What to know as student loan pause ends – The New York Times | Vette Leader

College students heading to campus this fall may be confused by recent headlines about student debt and wondering: Does any of this affect me?

Will the pause in student loan repayments that started at the start of the pandemic be extended? Will some student debt be paid off?

“It’s a very confusing time,” said Regan Fitzgerald, manager of the Pew Charitable Trusts project on student loan success.

Here is an overview of what is known and unknown and what students should be aware of.

The payment and interest pause on most federal student loans is set to end on August 31. An extension would have less of an impact on students who are still in school because they are not yet repaying their loans, financial aid experts say. (But borrowers at school are also benefiting from the pause in lending rates.)

And while it’s still unclear whether the Biden administration will act to forgive some student debt, any relief could be limited. It may target borrowers with incomes below certain limits and loans due before a certain date (possibly before 30, according to Politico. But until the plans are announced, “we’re not sure what the parameters will be,” he said Mrs Fitzgerald.

In an emailed statement, an Education Department spokesman said the “review of the Department’s broad-based debt relief is ongoing and no decisions have been made.”

Because the rules seem to be constantly changing, it’s important for borrowers to keep up with student loan options and policies, Ms. Fitzgerald said. “Financial awareness of student loans is very important,” she said.

Students borrowing money for the fall should focus on what they need rather than speculating on whether some debt can be paid off, said Michele Streeter, associate director of policy and advocacy at the Institute for College Access and Success. a non-profit organization dedicated to promoting college affordability.

“I would strongly advise that no one should borrow on the assumption that any loans will be forgiven in the future,” Ms. Streeter said. “If I were a borrower, I would turn off the noise and focus on what I need to borrow at the moment.”

Mark Kantrowitz, a financial aid expert, advises students to “borrow only what you need, not what you can.” Your total debt at closing should be less than your expected annual starting salary, he said — ideally “much less.”

Abby Shafroth, an attorney with the National Consumer Law Center, said students are right to be concerned about borrowing too much but should also be wary of borrowing too little. “They don’t want to borrow less but then not have enough for books,” she said.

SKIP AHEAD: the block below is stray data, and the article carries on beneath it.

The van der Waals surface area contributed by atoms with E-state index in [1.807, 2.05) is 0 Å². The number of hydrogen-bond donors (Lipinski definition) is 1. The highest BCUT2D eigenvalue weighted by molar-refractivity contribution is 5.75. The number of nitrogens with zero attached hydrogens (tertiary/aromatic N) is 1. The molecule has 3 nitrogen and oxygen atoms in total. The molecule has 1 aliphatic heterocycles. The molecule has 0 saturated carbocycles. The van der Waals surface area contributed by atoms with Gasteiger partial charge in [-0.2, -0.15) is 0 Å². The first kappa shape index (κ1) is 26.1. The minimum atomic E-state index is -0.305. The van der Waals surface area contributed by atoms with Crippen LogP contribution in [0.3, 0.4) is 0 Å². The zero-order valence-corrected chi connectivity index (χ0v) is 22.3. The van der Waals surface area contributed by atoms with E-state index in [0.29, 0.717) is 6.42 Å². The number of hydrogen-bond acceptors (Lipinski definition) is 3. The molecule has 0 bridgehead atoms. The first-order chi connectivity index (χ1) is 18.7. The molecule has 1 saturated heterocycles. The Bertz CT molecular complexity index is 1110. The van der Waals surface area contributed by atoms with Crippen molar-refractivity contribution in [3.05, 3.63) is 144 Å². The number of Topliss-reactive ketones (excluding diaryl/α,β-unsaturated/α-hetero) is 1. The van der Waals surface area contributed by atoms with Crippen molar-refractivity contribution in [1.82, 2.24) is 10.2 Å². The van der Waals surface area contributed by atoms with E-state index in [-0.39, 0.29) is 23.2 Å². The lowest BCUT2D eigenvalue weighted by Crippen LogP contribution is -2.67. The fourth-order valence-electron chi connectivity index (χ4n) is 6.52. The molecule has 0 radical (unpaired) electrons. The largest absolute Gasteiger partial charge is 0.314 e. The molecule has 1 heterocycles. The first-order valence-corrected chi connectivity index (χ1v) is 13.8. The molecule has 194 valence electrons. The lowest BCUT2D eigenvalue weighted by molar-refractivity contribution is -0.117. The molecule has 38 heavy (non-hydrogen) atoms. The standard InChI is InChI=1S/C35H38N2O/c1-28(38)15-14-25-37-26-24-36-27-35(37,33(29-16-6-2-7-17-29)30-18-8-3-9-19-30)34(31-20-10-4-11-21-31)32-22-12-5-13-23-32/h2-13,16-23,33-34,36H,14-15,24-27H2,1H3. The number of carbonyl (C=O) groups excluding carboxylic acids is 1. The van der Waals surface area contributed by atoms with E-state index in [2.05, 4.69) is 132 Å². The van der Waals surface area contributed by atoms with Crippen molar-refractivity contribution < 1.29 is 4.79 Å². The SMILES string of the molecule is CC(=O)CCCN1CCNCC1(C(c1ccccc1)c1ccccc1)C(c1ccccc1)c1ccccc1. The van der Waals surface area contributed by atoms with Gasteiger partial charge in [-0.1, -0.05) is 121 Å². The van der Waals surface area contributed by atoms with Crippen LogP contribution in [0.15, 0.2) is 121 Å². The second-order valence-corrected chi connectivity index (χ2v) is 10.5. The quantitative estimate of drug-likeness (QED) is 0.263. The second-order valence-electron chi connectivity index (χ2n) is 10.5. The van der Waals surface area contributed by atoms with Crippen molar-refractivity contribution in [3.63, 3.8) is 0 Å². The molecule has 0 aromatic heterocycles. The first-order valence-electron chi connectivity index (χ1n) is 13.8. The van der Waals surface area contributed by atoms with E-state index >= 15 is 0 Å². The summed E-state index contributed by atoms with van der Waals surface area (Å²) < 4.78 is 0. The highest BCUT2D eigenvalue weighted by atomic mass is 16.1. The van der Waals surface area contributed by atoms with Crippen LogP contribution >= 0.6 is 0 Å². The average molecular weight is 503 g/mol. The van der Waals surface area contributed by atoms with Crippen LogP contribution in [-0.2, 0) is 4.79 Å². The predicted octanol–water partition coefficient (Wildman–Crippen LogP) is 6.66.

The Consumer Financial Protection Bureau has tools on its website to help you determine how much it’s safe to borrow based on your financial situation and expected income after graduation.

Here are some questions and answers about student loans:

On July 1, federal student loan rates rose to 4.99 percent for loans granted through June 2023. Interest rates on federal loans are set each spring based on a formula and apply to all new loans made during a particular academic year. The interest rate is fixed for the term of the loan. So if the interest rate on your loan for the last academic year was 3.73 percent, that doesn’t change. (Interest rates on most student loans will be temporarily zeroed during the pause on repayments; regular rates are expected to apply when the pause is lifted.)

Generally, dependent students can borrow up to $5,500 in federal loans in their first year, $6,500 in their second year, and $7,500 each in their third and fourth years, with a total cap of $31,000 (if graduation takes longer). Borrowing limits are higher for independent and graduate students. Parents can take out so-called plus loans at higher interest rates if additional financing is required. (Private lenders also offer student loans, though the loans lack the consumer protections of federal loans and aren’t included in the payment break.)

It seems increasingly likely as the August deadline approaches with no plans to resume payments being announced. “I would say it’s very likely that there will be another extension,” Ms Streeter said. Mr. Kantrowitz said he thinks the hiatus could be extended into next year.

Loan servicers — the companies that send out bank statements and manage payments for borrowers — have received “strong guidance” from the Department of Education not to notify borrowers when payments are resuming, Scott Buchanan, executive director of the Student Loan Servicing Alliance, told Industry Group. If the repayment pause is not extended, “we have missed an opportunity to prepare for it.”

The New York Times offers a guide to help borrowers prepare for repayment.

A spokesman for the Department of Education said it will communicate directly with borrowers about the end of the payment pause if a decision is made, adding that President Biden has indicated it will happen by the end of August.

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